The Gravity of a Dream: Making Fifty Million


Finally, finally, finally I had found the thing: film school. I would be a filmmaker. It would be the thing that would make me. I thought this when I was in eleventh grade. That was 1989. See, I was to be thinking about where I would and wanted to go to college. That was what we (the people that I knew in Richmond, Va.) did: go to college. It was ‘big’ in my family. My father had gotten a full ride scholarship for college. He was an A student who would become very upset if he got a B. I never even got a B. I got C’s at best. I did get A’s in Art class and photography. But I didn’t care about that shit. I wanted to do what would make me stand out and what would make me look cool. So I did things: vandalized, lifted weights, played football, did photography, acted out full movies like Full Metal Jacket and The Shining and Vacation and Fletch for my friends and family. I never did my homework. I would sit at my home desk and read Fangoria magazine. So when I mentioned to my mother that I wanted to go to NYU film school so I could not only live in New York, my dream town, but I could be like my hero: Martin Scorsese. I had seen his film Taxi Driver (which today is the all time champion John Miller favorite movie) about a year previous. My mother listened to me and she took me seriously. She also knew the price of NYU film school. So she kind of chuckled and said, “no.” So when I miraculously was accepted into a good state school, Mary Washington College, she said I was going there. Damn! Oh well. So there I became an actor, an obsessive actor. Now I had to be like me new heroes: Robert De Niro and Marlon Brando.

I moved to New York after college and dove in to the acting life: submissions, auditions, off- off-off-off Broadway plays, showcases, student films, digital shorts, a few full-length feature films, a couple commercials. I had it made man. I was caught up in a long whirlwind of convincing myself that I was on the right track to success. People around me had me convinced as well. Fellow actors would compliment me all the time by telling me how awesome I was, how I had this incredible energy, blah blah blah, yet every once in a while I hear little jabs (I thought) like I wasn’t “dedicated enough” or I wasn’t clear about “what I wanted.” Fuck you! Something was off. I knew one thing: I hated actors. I hated talking about acting. I believed acting was not an art form. It was just you on-stage or in front of a camera doing what you should do to tell the story and make it compelling. That’s not art. You’re not creating anything. The writer has already created it. So I floated in this acting whirlwind in a mental conflict. I just wanted to score a job so I could rise above the mundane world of being an actor. I wanted to be in the stories that I thought were awesome. Easy, right?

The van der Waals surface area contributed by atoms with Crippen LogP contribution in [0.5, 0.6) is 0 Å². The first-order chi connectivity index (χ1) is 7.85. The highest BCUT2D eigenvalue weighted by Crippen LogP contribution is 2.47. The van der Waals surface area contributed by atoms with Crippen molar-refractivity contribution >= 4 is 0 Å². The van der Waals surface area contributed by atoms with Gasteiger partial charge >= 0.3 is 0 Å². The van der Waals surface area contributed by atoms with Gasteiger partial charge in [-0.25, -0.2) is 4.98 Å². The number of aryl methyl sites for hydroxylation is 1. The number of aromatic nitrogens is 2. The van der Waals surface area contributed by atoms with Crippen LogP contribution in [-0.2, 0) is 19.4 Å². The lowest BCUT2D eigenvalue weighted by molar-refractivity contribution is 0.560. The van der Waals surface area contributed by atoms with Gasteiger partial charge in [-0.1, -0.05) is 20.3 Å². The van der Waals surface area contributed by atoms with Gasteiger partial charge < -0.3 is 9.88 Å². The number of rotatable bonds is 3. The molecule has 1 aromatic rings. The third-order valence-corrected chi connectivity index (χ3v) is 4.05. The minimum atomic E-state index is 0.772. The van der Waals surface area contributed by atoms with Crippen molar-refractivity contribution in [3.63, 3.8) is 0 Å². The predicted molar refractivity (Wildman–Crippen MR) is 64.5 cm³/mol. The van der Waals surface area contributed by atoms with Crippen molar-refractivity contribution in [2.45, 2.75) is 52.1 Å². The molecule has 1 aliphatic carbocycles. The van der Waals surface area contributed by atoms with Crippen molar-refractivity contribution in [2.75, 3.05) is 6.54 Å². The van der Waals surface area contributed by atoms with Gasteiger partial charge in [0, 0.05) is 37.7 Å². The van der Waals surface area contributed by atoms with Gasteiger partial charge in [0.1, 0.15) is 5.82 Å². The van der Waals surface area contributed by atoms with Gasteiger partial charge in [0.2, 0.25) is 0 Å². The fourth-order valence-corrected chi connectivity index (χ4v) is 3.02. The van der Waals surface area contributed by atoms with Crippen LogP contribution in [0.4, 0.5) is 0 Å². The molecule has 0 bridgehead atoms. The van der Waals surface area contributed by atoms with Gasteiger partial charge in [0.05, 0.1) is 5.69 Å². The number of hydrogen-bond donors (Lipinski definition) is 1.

I think I’m also an opportunist. If I see something that I can latch onto and take advantage of, I do it. So when my new friends at my then current restaurant job brought a script to me, it became mine. They wanted me to be a part of this, so I felt I had some power. I could criticize it, bat around which roles I could play, bat around whether of not I could re-write it, whatever. So one week in the winter I was typing away a re-write of this script. For the first time, I had a screenplay in front of me, that I was shaping my own way. I felt I was now a screenwriter. But I was the only one who really felt this way. Since I’m an only-child, I have a way of believing the world revolves around me, and everyone thinks as I do. Yes, I’m wrong. So my re-write didn’t mean much. My friend, Pete, said that we had to make something small and comedic now. My other friend, Vinny, also believed this. Fine. Their idea was to capitalize on his uncanny impersonation of Al Pacino in Scarface. I think I can do a mean Pacino in Heat. The story would be two Al Pacino characters fighting over a script. I thought it was brilliant. I could see it already.

We got to work in our own separate ways. Quickly, we felt our dynamics of opinion, choice, objective, goals, etc. Are all filmmakers such selfish assholes, as we seemed right away? Is that even the case? No, we were just experiencing the difficult decisions that are part of film production. Should we form a company? Do we need insurance? Who’s going to get the union contract? Do we even need it? Where are we going to shoot it? How well should we impersonate Al Pacino? We were constantly telling each other how it should be. Of us three, I was the most passive. I would sit back and let Vinny and Pete argue because I felt I was more talented and intelligent than both of them and whatever they were bickering about, I didn’t need to be involved. Ultimately, my attitude would get me into my own sense of trouble but for then, it was right.